Vitamin B12 and your body
Vitamin B12 is required for the normal function of the brain and nervous system, the formation of red blood cells, the metabolism of every cell of the human body, and much more.
The only natural source of vitamin B12 are some bacteria which live in the soil and water. In earlier times humans were able to obtain enough such bacteria from the drinking water and from not so well washed fruits and vegetables, but in today’s over-sterilized world this is nearly impossible.
Some foods are artificially fortified with B12. Examples include energy drinks, cereals, soy products, energy bars, nutritional yeast.
Grazing animals collect B12 from the soil at the roots of the plants they eat. Regurgitating animals (cattle, goat, sheep, deer) absorb B12 produced by bacteria in their guts. For meat-eaters, the meat and especially livers of such animals are a rich source of vitamin B12. Also mollusks and clams are quite rich in B12.
Note that while eggs, milk and cheese do contain vitamin B12, the amounts are relatively low. For this reason, people on a vegetarian diet should also take a B12 supplement.
Vitamin B12 supplementation
People who have switched to a vegan diet in their adulthood usually have enough B12 stored in their bodies for a couple of years. However babies of vegetarian or plant-based mothers must receive a B12 supplement from birth on.
The Recommended Dietary Allowance (RDA) vary slightly by country. They also vary by age, from 0.5 microgram (µg or mcg) for newborns to 1.2 µg for children and 2.4–3 µg for adults. Pregnant and breast-feeding women need up to 2.6–4 µg daily. However, our bodies are so bad at absorbing B12 supplements, that the recommended supplement amount is much higher: 250 µg daily or 2500 µg weekly.
The absorption of vitamin B12 becomes even less efficient around age 60, so the recommended supplement amount increases to 1000 µg daily.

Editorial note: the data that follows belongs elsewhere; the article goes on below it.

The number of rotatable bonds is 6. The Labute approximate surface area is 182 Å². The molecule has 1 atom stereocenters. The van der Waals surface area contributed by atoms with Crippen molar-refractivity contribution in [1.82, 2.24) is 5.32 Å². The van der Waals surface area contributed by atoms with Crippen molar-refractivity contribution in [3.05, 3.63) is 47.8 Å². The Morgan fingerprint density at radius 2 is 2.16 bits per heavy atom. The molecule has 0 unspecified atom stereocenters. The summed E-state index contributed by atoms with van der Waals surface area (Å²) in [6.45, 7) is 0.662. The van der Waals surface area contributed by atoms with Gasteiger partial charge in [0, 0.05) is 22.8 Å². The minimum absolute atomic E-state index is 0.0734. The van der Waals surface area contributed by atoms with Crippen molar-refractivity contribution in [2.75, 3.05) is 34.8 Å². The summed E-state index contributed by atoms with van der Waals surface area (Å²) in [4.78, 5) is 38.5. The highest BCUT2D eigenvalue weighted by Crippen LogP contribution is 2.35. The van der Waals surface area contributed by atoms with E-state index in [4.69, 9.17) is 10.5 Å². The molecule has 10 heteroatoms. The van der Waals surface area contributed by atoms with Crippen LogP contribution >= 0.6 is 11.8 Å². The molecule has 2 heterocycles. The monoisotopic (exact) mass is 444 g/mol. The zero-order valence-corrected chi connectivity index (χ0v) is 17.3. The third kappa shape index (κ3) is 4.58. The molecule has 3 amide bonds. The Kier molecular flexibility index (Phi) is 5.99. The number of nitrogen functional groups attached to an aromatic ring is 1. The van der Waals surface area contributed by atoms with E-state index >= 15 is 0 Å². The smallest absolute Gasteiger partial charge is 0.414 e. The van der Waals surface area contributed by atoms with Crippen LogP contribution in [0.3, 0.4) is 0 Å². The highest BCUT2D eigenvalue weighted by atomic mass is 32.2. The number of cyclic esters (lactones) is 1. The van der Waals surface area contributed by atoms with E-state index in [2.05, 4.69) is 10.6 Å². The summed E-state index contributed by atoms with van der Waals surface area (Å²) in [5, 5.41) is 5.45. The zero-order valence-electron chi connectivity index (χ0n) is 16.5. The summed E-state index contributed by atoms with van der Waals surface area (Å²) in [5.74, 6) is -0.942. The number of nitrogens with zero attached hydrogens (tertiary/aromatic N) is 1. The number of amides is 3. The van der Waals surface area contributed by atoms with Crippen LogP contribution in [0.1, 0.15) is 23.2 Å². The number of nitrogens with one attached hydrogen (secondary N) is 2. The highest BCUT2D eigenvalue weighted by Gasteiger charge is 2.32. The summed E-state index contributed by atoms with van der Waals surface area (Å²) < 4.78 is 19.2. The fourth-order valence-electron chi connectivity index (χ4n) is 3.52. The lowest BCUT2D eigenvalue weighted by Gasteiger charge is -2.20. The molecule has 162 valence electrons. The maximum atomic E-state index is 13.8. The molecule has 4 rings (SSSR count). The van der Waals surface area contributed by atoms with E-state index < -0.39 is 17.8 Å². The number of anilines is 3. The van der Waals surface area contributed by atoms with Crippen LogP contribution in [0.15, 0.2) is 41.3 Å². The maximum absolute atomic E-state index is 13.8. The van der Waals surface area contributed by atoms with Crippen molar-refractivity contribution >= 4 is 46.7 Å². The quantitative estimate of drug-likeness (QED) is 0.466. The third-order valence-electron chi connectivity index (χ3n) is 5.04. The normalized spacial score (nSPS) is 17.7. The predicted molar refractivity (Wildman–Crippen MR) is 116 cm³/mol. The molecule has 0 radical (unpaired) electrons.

There are two main ways of taking the supplements:
- a pill is taken with a large glass of water (since this vitamin is water-soluble)
- a slowly-dissolving pill is placed under the tongue. Despite manufacturer claims, there is no evidence that this method is superior.
Methylcobalamin or cyanocobalamin?
B12 supplements come in two different forms: methylcobalamin or cyanocobalamin. Methylcobalamin is more expensive, but is immediately bioavailable. Cyanocobalamin is cheaper, but the body must break it up and convert it to methylcobalamin, before it can absorb it.
B12 supplements are safe (they have been prescribed to pregnant women for decades), effective (people on a vegan diet have been supplementing for decades also), and available without a prescription. A year’s supply costs 15–30 EUR.
Are you deficient in vitamin B12?
There are three main tests for Vitamin B12:
- Vitamin B12 in blood serum, 15 EUR: tests the total B12 levels in your blood. It sounds like this should be the perfect test, but it’s not. B12 is not directly usable by your body, so this test measures how much B12 “is floating around in your system, but now how much was absorbed.” This test can reliably recognize only severe deficiencies, and it’s recommended.
- HoloTC blood test, 15 EUR: tests for bio-available B12. Best for detecting the initial stage of B12 undersupply. If the value is as expected, you are fine. But if the value is too low, you don’t know how minor or severe the deficiency is.
- MMA urine test, 45 EUR: Very sensitive and most reliable for detecting actual cellular deficiency. Can be carried out at home.
Is a plant-based diet really healthy?
Some traditional sources insist that a vegan diet is unhealthy, even dangerous. Without B12 supplementation, this is indeed true. So let’s clarify this once and for all:
- Oregon State University, Linus Pauling Institute, Micronutrient Information Center, "Vitamin B12"
- Office of Dietary Supplements, National Institutes of Health, "Vitamin B12 / Fact Sheet for Health Professionals"
- Madry, Lisowska, Grabowiec, Walkowiak, "The impact of vegan diet on B-12 status in healthy omnivores: five-year prospective study" Acta Sci Pol Technol Aliment , 2012; 11(2): 209–13
- Roschitz B, Plecko B, Huemer M, Biebl A, Foerster H, Sperl W, "Nutritional Infantile vitamin B12 deficiency: pathobiochemical considerations in seven patients" , Archives of Disease in Childhood. Fetal and Neonatal Edition, 2005; 90(3):F281-2
- Carmel R., "How I treat cobalamin (vitamin B12) deficiency." Blood 2008;112:2214-21
- Eussen SJ, de Groot LC, Clarke R, et al, "Oral cyanocobalamin supplementation in older people with vitamin B12 deficiency: a dosefinding trial" Archives of Internal Medicine 2005;165( 10): 1167– 72
- Amir Sharabi, Eytan Cohen, Jaqueline Sulkes, Moshe Garty, "Replacement therapy for vitamin B12 deficiency: comparison between the sublingual and oral route" , British Journal of Clinical Pharmacology, Volume 56, Issue 6, December 2003, Pages: 585-706
- "Dietary Reference Intakes: Thiamin, Riboflavin, Niacin, Vitamin B6, Folate, Vitamin B12, Pantothenic Acid, Biotin, and Choline1" , Institute of Medicine. Food and Nutrition Board, 1998
- Michael Greger M.D., "How Not to Die: Discover the Foods Scientifically Proven to Prevent and Reverse Disease"
- http://www.b12-vitamin.com "Vitamin B12 Deficiency Tests"